Your Home as a Retirement Fund

Reverse mortgages are finally catching on. But are they for you?

Reverse mortgages have long been regarded with a skeptical eye. Critics say they're costly, complicated products, financial-planning tools of last resort. Lately, congressional hearings have raised concerns about predatory lending. And the reverse-mortgage market is attracting bad apples from the subprime market in pursuit of high commissions from sales of inappropriate investments bundled with reverse loans.

Since federally backed home equity conversion mortgages were introduced in 1989, only 1% of eligible seniors have gotten on board. (HECMs account for the vast majority of the market.) But despite negative publicity, reverse mortgages seem to be catching on with seniors who are house-rich but nervous about their cash flow.

Two-thirds of the nearly 350,000 reverse mortgages made to date were taken out within the past three years, and one-third were issued in 2007 alone. Structured properly, a reverse mortgage can be a life-saver for a cash-strapped senior.

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No nasty surprises. One reason for the lack of interest in reverse mortgages until now is the misconception that the bank can take your house, leaving you and your heirs in the lurch. But a reverse mortgage comes due and is payable only when you sell the house, when you die (or the last surviving borrower dies), or when you reside elsewhere for a year or longer. Then you or your heirs must repay the lender from the proceeds of the home's sale.

If the proceeds exceed what you owe, you walk away with the remaining equity. But the lender can't come after you or your heirs if the home sells for less than you owe or if your lifetime payments exceed the initial loan limit.

Because there are no loan payments to potentially fall behind on, you can never lose the home to foreclosure. And because HECMs are federally backed, if the lender fails, the federal government takes over the loan and continues to fund it. The lender does have the right to call the loan if you fail to pay your property taxes or homeowners insurance, or if you don't maintain the property.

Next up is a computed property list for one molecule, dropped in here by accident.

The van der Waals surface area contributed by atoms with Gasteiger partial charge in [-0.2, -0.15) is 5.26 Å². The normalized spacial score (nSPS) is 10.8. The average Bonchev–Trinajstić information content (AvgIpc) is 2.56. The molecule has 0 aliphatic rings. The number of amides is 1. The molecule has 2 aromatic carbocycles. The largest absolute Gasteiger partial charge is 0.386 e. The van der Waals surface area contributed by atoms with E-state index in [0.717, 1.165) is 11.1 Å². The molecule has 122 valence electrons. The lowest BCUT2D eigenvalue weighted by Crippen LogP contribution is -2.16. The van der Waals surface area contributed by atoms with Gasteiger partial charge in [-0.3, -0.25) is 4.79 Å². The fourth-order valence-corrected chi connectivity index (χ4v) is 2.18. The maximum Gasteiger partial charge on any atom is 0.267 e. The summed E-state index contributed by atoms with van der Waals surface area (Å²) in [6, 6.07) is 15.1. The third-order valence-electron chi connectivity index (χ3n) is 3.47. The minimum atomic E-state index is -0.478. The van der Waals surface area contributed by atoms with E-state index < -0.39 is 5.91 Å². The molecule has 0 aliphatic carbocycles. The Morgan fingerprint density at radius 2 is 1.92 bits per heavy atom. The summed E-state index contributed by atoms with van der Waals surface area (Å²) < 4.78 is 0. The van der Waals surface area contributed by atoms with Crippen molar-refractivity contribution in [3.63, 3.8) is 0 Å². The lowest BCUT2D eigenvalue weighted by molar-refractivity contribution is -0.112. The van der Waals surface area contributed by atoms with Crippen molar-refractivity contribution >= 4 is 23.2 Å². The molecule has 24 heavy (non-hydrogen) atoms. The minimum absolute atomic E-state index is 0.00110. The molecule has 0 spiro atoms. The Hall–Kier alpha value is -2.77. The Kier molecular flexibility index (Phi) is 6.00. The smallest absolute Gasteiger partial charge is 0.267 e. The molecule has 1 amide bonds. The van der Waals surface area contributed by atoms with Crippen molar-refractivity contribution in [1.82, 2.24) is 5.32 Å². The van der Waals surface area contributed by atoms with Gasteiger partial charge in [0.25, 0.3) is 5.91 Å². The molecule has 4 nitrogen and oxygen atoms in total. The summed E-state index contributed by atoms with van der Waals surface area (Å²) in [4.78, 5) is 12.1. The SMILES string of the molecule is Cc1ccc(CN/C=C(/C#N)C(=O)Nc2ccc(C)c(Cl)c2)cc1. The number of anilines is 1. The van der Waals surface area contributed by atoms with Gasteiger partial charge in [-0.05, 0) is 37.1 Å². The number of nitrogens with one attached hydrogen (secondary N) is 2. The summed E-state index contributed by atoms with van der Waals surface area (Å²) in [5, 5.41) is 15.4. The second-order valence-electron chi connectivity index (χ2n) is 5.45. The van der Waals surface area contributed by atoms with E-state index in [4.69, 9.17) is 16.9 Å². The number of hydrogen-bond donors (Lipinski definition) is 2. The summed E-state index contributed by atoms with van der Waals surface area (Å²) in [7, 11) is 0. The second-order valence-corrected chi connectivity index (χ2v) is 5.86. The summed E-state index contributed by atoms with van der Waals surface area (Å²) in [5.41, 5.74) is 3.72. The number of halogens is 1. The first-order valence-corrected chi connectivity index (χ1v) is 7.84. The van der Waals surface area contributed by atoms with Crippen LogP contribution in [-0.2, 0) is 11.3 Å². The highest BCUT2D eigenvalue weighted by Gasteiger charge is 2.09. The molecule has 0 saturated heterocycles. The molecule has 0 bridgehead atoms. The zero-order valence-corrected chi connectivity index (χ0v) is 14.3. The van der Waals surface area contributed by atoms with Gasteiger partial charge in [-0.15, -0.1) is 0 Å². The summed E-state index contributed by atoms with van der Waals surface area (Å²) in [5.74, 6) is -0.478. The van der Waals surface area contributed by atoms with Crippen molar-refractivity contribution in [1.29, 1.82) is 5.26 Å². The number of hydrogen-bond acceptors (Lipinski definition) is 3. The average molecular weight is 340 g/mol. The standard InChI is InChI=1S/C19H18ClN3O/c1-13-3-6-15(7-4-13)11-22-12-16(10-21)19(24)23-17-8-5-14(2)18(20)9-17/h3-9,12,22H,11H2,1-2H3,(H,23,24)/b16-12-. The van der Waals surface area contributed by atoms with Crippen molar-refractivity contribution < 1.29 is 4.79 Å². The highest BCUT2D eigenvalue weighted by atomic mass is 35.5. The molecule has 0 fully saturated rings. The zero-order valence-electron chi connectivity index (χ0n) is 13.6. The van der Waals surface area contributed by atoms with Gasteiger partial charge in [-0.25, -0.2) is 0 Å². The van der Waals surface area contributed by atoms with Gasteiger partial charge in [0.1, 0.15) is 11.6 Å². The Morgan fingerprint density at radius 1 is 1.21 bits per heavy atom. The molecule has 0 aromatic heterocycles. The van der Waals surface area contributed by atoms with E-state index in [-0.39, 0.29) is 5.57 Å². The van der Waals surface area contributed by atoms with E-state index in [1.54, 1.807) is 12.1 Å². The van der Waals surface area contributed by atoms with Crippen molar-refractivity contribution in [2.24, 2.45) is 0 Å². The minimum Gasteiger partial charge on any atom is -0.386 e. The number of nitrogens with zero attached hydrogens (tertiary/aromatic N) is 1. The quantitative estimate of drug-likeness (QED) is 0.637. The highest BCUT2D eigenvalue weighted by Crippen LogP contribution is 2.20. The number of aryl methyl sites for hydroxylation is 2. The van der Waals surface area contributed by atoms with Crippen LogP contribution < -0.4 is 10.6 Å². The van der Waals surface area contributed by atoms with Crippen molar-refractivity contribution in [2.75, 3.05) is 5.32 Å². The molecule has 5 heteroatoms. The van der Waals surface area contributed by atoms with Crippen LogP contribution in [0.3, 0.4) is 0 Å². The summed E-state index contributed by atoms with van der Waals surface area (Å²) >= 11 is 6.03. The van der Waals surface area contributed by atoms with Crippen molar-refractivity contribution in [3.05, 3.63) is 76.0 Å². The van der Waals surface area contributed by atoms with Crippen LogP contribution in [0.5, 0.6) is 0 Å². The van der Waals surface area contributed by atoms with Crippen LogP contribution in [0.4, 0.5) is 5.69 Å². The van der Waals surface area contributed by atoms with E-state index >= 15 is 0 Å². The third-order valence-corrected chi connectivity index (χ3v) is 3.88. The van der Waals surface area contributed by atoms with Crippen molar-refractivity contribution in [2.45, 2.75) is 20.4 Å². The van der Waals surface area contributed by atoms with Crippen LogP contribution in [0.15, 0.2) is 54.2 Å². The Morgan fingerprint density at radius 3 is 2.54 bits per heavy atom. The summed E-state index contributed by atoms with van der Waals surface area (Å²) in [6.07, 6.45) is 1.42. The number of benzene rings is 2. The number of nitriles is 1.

How they work. To take a reverse mortgage, you must be at least 62 years old, your house must be your primary residence, and your mortgage must be paid off or have a small balance. The older you are and the higher the appraised value of your home, and the lower the initial interest rate, the higher the initial loan limit for which you'll qualify.

With an HECM, you can get a lump sum upfront, a line of credit, a monthly payment for a fixed period of time (term) or for the life of the loan (tenure), or some combination of these. You can change your selection at any time for a $20 fee. Interest is typically a variable rate, but lenders have also begun to introduce reverse mortgages with a slightly higher, fixed rate. The fixed rate works best for borrowers who will take a large lump sum right off the bat.

With an HECM loan, the appraised value is capped at your county's median home value, up to a maximum of $200,160 in most non-metro areas and $362,790 in many urban areas. Fannie Mae's Home Keeper program caps the allowable property value at its conforming loan limit, which until recently was $417,000.

If your home appraises above the caps, you can borrow up to the allowable limit.Lenders have begun to introduce jumbo loans for more-expensive homes, but the credit crunch has thinned out the number of lenders. Jumbo loans aren't backed by the federal government and don't enjoy the same protection against loss, so such loans tend to be more expensive than HECMs and offer lower initial limits.